Tips for Local and National Book Signing Events
by Nicholas Nebelsky
If I can tell you one thing about organizing a large-scale book-signing event, it’s to get all of your ducks in a row. This blog post is for authors but also for self-publishers. A traditional publisher would likely handle a lot of the logistics and some of the marketing and PR for you (that is, if you’re already a popular author). Since a so many authors self-publish these days, this guide will help a lot of you out there who are attempting the same thing that I successfully accomplished. The following are the things I did to pull together eight signing events in two states over a one-month period in major retail stores. Looking back on it, I’m amazed I was able to pull it off. I’m hoping my experience will help others who are attempting to accomplish something similar.
Before you even attempt to approach a large retailer, you must be ready to agree to sell your books at a 55 percent discount AND you must be willing to accept returns. (A return means that the store will send back unsold books for a full refund, paid for by the publisher – in the case that you’re self-publishing, that means you!) It may seem very enticing to sell a large quantity of books at first, but are you able to handle a large quantity of books coming back into your inventory as returns?
Before you approach a large retailer, make sure you look good.
- Create a slick catalog of your book selections. Make sure you have at least two titles; more is better.
- Make sure you have a marketing plan you can share with the retailer. They want to know what steps you’re taking to sell more books.
- If you have a banner, make sure it’s professionally done.
- Have bookmarks and stickers to give away.
How Established Are You?
I often tell my clients who are thinking about a national campaign to plan out what they want to do first. My books were published in early 2013, and less than two months later I was in a local Barnes and Noble store and in eight Costco Warehouses. Realistically, that’s not enough time to do everything you need to do.
- You have to have the infrastructure to handle all that goes into a large-scale book signing tour.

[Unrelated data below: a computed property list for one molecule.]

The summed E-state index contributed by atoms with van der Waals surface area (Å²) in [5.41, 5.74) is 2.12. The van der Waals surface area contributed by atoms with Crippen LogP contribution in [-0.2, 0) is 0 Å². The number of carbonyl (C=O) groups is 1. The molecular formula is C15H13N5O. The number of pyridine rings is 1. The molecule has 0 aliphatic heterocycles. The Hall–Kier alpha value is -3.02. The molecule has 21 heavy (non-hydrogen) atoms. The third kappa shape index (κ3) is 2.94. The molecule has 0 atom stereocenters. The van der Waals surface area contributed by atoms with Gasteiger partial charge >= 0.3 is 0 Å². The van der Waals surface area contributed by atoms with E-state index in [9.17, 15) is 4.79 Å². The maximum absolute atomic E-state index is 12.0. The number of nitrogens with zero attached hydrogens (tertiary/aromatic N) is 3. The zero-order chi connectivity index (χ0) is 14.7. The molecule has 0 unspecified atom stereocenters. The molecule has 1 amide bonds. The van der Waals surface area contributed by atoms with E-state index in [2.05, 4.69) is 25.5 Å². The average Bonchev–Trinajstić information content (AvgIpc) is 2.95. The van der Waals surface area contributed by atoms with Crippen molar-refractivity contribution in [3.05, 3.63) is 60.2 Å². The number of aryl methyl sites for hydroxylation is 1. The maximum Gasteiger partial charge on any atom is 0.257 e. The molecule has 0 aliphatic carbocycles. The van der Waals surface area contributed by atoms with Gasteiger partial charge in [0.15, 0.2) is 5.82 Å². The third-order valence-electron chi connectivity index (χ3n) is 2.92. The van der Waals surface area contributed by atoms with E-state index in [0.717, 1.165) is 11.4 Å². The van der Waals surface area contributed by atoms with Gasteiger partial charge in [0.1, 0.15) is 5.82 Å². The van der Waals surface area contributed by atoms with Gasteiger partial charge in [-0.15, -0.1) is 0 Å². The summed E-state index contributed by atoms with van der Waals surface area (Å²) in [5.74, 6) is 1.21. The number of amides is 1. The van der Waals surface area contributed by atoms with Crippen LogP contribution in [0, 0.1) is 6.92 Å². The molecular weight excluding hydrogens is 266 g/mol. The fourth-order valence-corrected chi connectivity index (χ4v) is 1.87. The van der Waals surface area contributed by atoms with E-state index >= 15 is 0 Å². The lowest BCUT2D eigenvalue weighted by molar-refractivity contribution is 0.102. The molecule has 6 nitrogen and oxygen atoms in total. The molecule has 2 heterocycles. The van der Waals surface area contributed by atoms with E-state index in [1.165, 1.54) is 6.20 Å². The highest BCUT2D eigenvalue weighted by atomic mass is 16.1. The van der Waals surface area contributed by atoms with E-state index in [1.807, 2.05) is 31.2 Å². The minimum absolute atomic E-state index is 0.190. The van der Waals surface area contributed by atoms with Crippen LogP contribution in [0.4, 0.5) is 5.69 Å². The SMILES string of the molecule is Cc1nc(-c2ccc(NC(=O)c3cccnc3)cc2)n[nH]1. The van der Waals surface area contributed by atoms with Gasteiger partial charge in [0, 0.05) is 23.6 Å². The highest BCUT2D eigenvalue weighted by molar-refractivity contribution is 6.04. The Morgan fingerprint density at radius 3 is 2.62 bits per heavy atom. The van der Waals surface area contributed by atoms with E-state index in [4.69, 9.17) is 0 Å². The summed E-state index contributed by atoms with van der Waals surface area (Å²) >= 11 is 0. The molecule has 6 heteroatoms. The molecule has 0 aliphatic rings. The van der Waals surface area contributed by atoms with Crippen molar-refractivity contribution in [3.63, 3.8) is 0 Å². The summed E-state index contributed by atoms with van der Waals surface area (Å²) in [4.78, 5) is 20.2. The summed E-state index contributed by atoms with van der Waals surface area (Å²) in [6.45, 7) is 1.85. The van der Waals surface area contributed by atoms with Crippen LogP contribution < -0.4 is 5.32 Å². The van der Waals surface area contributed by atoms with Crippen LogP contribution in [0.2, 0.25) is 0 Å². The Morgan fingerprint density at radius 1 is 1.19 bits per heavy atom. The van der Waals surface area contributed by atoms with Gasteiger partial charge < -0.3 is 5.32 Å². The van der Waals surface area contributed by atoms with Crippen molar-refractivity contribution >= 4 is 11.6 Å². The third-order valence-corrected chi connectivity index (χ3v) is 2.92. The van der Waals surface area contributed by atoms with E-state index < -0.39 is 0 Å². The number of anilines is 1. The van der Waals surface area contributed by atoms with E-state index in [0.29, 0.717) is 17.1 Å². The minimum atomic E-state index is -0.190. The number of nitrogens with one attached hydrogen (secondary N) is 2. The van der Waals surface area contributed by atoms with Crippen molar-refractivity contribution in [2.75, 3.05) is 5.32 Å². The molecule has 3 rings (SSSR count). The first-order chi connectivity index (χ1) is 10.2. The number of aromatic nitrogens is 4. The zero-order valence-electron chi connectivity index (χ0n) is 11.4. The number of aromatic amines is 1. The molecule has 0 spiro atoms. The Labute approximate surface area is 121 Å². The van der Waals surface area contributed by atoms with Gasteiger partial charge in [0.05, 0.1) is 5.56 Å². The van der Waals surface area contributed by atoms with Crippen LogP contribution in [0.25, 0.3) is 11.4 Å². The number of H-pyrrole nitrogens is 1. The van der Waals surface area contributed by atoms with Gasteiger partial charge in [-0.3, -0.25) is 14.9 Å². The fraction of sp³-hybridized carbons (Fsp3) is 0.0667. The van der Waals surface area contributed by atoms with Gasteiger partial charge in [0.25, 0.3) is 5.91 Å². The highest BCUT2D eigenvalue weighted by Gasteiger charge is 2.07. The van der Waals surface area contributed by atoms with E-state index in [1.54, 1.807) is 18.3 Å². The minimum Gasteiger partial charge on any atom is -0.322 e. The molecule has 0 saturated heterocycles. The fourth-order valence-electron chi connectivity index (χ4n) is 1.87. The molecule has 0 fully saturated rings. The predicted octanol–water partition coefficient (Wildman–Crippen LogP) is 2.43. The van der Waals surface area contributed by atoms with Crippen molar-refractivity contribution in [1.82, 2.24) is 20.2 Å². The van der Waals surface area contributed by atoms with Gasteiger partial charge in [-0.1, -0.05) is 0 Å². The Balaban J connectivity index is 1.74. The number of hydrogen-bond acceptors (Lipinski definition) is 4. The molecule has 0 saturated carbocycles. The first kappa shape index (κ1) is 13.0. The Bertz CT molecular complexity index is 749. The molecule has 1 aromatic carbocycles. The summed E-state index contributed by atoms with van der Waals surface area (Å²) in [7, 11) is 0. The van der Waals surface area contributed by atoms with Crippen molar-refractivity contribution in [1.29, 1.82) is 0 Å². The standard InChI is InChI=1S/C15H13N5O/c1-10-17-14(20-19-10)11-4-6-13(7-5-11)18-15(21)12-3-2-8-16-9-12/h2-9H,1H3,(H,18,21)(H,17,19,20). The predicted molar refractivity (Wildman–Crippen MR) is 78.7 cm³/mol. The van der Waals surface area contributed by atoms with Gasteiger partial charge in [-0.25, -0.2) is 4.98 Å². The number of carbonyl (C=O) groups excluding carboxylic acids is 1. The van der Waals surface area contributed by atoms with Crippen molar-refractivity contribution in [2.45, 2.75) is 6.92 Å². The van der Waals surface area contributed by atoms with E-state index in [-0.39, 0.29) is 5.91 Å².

- Don’t go at it alone. I was the author, the illustrator, and the publisher; that’s three distinct jobs that may sound exciting, but in the end is a lot of work. When you go this route, you will more than likely be spreading yourself too thin. It’s a good idea to reach out to experts in the field for assistance.
- If you’re operating out of your house, make sure you have the space for your inventory – both going out the door into shops, as well as coming back in as returns. And make sure your spouse/family are okay with that giant pile of boxes.
Have a Sit-Down
No I’m not talking about with the Godfather.
- Meet with a fellow author who has already had a successful book-signing event. This is SO important! Take notes, probe, and ask a lot of questions. Ask them about good and bad experiences.
- Talk to an expert such as Laura Orsini, our faithful Meetup organizer and host of Phoenix Publishing and Book Promotion. She is a wealth of quality information. I wish I knew about her last year before my book-signing tour.
Have a Logistics Plan
Is your end goal to sell books or to get out in front of your people?
I don’t have the space to tell you everything you need to know for each of these goals, but this is important. It’s just like writing your book. A lot of experts say it’s best to write the ending first. You have to know where you want to go before you can get there.
You have to plan out everything. And believe me, there is a lot of planning that needs to go into this. That’s why it’s best to involve other experts.
There is so much that goes into a national book signing. If you’re serious about tackling a local or national book event, contact me. I’m available for consultations and have a lot of winning strategies that will make your life a lot easier and the process lest costly, along with some really cool strategies that will wow your audience.
For more than 30 years, Nicholas Nebelsky has created everything from greeting cards to short stories to children’s books to trade show presentations to screenplays and radio dramas. He currently spends his days listening to a lot of music while writing his first YA novel and contemplating his next venture. For additional information, please visit his web site.